Liberty Bowl

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Liberty Bowl
AutoZone Liberty Bowl
Auto Zone Liberty Bowl logo.png
StadiumLiberty Bowl Memorial Stadium
LocationMemphis, Tennessee
Previous stadiumsJohn F. Kennedy Stadium (1959–1963)
Convention Hall (1964)
Previous locationsPhiladelphia, Pennsylvania (1959–1963)
Atlantic City, New Jersey (1964)
Operated1959–present
Conference tie-insBig 12 #4 Pick[1] vs SEC Pool Pick[2]
The American (alternate)[3]
Previous conference tie-insC-USA (1996–2013)
MWC (1998–2005)
winner of the Commander in Chief's Trophy (1989–1992)
PayoutUS$2,400,000[4] (As of 2014)
Sponsors
St. Jude (1993-1996)
AXA Financial (1997–2003)
AutoZone (2004–present)
Former names
Liberty Bowl (1959-1992)
St. Jude Liberty Bowl (1993-1996)
AXA Liberty Bowl (1997–2003)
2013 matchup
Mississippi State vs. Rice (Mississippi State 44–7)
2014 matchup
Texas A&M vs. West Virginia (December 29, 2014)
 
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For the stadium, see Liberty Bowl Memorial Stadium.
Liberty Bowl
AutoZone Liberty Bowl
Auto Zone Liberty Bowl logo.png
StadiumLiberty Bowl Memorial Stadium
LocationMemphis, Tennessee
Previous stadiumsJohn F. Kennedy Stadium (1959–1963)
Convention Hall (1964)
Previous locationsPhiladelphia, Pennsylvania (1959–1963)
Atlantic City, New Jersey (1964)
Operated1959–present
Conference tie-insBig 12 #4 Pick[1] vs SEC Pool Pick[2]
The American (alternate)[3]
Previous conference tie-insC-USA (1996–2013)
MWC (1998–2005)
winner of the Commander in Chief's Trophy (1989–1992)
PayoutUS$2,400,000[4] (As of 2014)
Sponsors
St. Jude (1993-1996)
AXA Financial (1997–2003)
AutoZone (2004–present)
Former names
Liberty Bowl (1959-1992)
St. Jude Liberty Bowl (1993-1996)
AXA Liberty Bowl (1997–2003)
2013 matchup
Mississippi State vs. Rice (Mississippi State 44–7)
2014 matchup
Texas A&M vs. West Virginia (December 29, 2014)

The Liberty Bowl is an annual U.S. American college football bowl game played in late December or early January since 1959. Since 1965, the game has been held at Liberty Bowl Memorial Stadium in Memphis, Tennessee. For its first five years, it was played in Philadelphia. Since 2004, the game has been sponsored by Memphis-based auto parts retailer AutoZone.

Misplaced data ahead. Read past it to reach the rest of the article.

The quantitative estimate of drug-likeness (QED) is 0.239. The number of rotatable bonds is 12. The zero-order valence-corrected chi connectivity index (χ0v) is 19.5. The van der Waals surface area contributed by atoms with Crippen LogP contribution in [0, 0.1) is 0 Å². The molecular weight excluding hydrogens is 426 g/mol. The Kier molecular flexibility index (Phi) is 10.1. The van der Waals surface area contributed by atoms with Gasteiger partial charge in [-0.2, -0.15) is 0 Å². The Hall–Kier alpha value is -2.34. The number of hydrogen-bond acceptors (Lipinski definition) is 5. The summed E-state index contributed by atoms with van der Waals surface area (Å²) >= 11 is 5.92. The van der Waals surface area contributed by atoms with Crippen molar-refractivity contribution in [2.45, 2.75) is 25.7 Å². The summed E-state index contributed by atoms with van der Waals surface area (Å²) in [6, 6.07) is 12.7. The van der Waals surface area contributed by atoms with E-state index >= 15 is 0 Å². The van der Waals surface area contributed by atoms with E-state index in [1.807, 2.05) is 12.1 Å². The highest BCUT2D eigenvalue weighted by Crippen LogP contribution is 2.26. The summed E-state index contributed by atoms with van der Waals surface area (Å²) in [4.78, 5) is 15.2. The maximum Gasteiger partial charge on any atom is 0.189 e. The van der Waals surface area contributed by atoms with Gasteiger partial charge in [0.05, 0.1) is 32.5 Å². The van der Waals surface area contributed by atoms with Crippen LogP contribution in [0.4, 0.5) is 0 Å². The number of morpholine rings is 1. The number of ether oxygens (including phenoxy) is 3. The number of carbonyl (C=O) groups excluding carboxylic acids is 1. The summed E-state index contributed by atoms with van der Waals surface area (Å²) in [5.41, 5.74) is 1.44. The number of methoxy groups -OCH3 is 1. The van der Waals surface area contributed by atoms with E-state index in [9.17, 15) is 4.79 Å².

History[edit]

A. F. "Bud" Dudley, a former Villanova athletic-director, created the Liberty Bowl in Philadelphia in 1959. The game was played at Philadelphia's Municipal Stadium. It was the only cold-weather bowl game of its time, and was plagued by poor attendance. The inaugural game was the most successful of the five held in Philadelphia, as 38,000 fans watched Penn State beat Alabama 7–0 in 1959.

Atlantic City convinced Dudley to move his game from Philadelphia to Atlantic City's Convention Hall for 1964 and guaranteed Dudley $25,000. It would be the first Bowl Game played indoors. AstroTurf was still in its developmental stages and was unavailable for the game. Convention Hall was equipped with a 4-inch-thick (100 mm) grass surface with two inches of burlap underneath it (as padding) on top of concrete. To keep the grass growing, artificial lighting was installed and kept on 24 hours a day. The entire process cost about $16,000. End-zones were only 8 yards long. 6,059 fans saw Utah rout West Virginia. Dudley was paid $25,000 from Atlantic City businessmen, $60,000 from the gate, and $95,000 from television revenues, for $10,000 net profit.[5]

Dudley moved the game to Memphis in 1965, where it has made its home at what became Liberty Bowl Memorial Stadium to much larger crowds and has established itself as one of the oldest non-BCS bowls.

Matchup[edit]

During the late 1980s and early 1990s, the Liberty Bowl offered an automatic invitation to the winner of the Commander-in-Chief's Trophy, if that team was bowl eligible.[6]

Beginning in 1996, the Liberty Bowl started to affiliate itself with the newly launched Conference USA, offering its champion an automatic bid and the right to host the game. Beginning in 2005, the winner of the C-USA championship game was offered the berth.